I've professed my love of lashes to you before. While I remain clueless to the rest of the beauty industry, lashes I know and love and thus regularly spend $27 every couple of months on Dior. But you couldn't pay me $27 a day to take drugs to make my lashes longer. Especially not when said drugs may cause "red, itchy eyes and changes in eyelid pigmentation" and costs roughly $4 a day. Because, ew. The New York Times has a rundown on Latisse, the latest drug from Allergan (the geniuses who brought you Botox). Latisse has the same formula as the medication used for glaucoma, a formula whose side effects include longer, fuller lashes ("25 percent longer, 106 percent thicker and 18 percent darker") and costs about $120 a month. There's something kind of asinine about using a drug that's actually meant to cure a disease for purely cosmetic reasons (this includes Botox), but Latisse already has tons of fans and is expected to be an $80 million business by 2012. So, would take drugs to make yourself prettier?
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My So-Called Lashes: Claire Danes Talks Latisse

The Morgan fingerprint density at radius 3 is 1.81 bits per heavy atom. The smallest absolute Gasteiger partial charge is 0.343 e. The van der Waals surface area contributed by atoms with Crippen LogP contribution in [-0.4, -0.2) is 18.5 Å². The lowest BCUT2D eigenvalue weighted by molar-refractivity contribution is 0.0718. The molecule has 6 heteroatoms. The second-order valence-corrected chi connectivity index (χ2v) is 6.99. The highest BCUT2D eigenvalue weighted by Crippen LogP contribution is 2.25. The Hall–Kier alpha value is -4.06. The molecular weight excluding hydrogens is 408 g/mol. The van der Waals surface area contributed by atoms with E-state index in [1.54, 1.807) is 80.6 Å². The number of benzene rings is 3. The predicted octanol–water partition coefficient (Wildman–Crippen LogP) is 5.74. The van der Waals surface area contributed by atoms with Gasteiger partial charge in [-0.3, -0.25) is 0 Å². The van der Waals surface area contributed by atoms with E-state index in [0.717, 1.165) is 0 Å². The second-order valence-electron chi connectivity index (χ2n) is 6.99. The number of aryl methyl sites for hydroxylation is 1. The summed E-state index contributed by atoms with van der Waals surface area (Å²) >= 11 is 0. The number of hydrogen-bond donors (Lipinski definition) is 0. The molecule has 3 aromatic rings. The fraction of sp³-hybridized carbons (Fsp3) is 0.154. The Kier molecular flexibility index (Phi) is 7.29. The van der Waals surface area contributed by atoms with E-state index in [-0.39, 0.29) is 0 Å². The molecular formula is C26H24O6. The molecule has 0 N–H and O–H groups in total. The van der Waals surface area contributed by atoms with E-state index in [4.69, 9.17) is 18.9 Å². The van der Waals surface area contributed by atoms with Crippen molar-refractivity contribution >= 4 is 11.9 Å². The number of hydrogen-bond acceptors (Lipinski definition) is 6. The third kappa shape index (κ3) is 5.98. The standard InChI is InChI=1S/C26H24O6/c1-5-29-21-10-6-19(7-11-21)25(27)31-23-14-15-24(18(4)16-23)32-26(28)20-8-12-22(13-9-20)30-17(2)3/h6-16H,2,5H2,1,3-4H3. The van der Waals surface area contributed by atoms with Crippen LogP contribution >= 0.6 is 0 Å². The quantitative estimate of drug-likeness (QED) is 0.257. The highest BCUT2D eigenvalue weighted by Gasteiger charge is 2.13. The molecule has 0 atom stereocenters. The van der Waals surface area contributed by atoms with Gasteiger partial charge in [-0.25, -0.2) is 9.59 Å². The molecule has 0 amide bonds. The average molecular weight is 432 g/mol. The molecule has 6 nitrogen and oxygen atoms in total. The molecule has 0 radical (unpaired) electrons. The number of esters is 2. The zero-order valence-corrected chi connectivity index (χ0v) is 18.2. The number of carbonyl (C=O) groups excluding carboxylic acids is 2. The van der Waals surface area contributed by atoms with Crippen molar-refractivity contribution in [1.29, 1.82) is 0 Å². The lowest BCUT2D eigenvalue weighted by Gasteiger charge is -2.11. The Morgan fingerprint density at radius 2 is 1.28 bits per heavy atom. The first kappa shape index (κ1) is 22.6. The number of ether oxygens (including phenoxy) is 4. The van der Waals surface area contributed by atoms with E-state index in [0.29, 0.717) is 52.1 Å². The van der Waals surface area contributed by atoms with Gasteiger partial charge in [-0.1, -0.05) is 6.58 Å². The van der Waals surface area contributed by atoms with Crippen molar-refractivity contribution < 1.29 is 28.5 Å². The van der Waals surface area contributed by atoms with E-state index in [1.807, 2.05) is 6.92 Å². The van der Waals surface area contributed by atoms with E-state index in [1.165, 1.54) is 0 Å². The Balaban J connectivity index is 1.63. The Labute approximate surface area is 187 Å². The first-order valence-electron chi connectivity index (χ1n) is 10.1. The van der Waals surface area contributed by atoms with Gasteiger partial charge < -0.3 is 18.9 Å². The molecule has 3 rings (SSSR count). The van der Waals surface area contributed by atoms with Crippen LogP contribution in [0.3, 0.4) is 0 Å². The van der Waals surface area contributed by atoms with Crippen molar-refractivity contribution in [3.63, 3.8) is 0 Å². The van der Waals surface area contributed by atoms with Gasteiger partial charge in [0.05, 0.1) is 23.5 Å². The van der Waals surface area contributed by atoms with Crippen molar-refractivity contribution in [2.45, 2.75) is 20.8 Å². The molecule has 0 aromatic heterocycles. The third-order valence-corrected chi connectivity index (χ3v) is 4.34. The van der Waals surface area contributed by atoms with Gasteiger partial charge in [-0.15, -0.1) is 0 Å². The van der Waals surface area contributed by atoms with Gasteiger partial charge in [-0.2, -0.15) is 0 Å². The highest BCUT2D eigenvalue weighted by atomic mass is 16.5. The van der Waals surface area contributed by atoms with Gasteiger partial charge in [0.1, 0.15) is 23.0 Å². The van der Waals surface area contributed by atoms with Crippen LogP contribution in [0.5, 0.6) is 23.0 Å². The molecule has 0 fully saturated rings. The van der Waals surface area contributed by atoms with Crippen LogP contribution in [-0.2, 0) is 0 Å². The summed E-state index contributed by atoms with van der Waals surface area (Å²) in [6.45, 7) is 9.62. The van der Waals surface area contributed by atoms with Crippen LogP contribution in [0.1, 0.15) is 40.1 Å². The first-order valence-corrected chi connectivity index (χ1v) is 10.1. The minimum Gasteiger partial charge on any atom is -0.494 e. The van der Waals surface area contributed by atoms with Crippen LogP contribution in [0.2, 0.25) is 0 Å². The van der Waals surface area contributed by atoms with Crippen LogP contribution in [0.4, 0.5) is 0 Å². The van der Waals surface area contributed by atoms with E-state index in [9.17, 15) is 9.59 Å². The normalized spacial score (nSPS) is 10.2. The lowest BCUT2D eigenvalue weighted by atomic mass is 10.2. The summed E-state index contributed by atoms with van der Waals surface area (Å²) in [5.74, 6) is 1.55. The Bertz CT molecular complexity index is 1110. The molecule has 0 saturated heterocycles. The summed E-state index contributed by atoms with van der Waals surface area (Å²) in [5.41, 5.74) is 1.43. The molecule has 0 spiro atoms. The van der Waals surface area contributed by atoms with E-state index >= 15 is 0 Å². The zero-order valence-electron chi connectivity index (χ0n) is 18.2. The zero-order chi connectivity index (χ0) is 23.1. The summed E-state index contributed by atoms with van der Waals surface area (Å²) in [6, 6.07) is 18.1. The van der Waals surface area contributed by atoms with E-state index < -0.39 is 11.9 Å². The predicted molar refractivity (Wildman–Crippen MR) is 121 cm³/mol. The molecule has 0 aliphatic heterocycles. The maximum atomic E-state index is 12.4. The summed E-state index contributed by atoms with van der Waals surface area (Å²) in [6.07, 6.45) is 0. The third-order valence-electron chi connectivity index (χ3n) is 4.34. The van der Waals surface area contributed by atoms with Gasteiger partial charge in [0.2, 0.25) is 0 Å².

Yesterday I attended an intimate luncheon hosted by Latisse--you know, that product that Brooke Shields used to hawk that promises to make your eyelashes grow--to meet with their latest spokeswoman, Claire Danes. Latisse, made by Allergan (the same folks who brought you Botox), was approved by the FDA at the end of 2008 and launched in March of 2009. To date, over 1.5 million bottles have been sold. The product, as the ubiquitous commercials make plain, is the "first and only prescription treatment approved by the FDA to grow lashes longer, fuller and darker for those with inadequate or not enough lashes (eyelash hypotrichosis)." Talk about a problem you never knew you had. Whenever I see the commercials I feel bad for my eyelashes and their inadequacies. So I was curious to find out why Claire Danes, who once uttered, "I bet people can actually die of embarrassment. I bet it’s been medically proven,” as Angela Chase back in 1994 (thanks EW for pointing this out), was shilling for Latisse. It's a product that has come under fire for side effects that include discoloration of the iris and eyelid. Danes even admitted to experiencing some redness within the first few weeks of using Latisse. To be fair, these side effects are rare and only effect one to three percent of users. And that NYT article with the scary picture of a woman whose whole eyelids had been discolored by the lash-lengthening drug had used it without a prescription.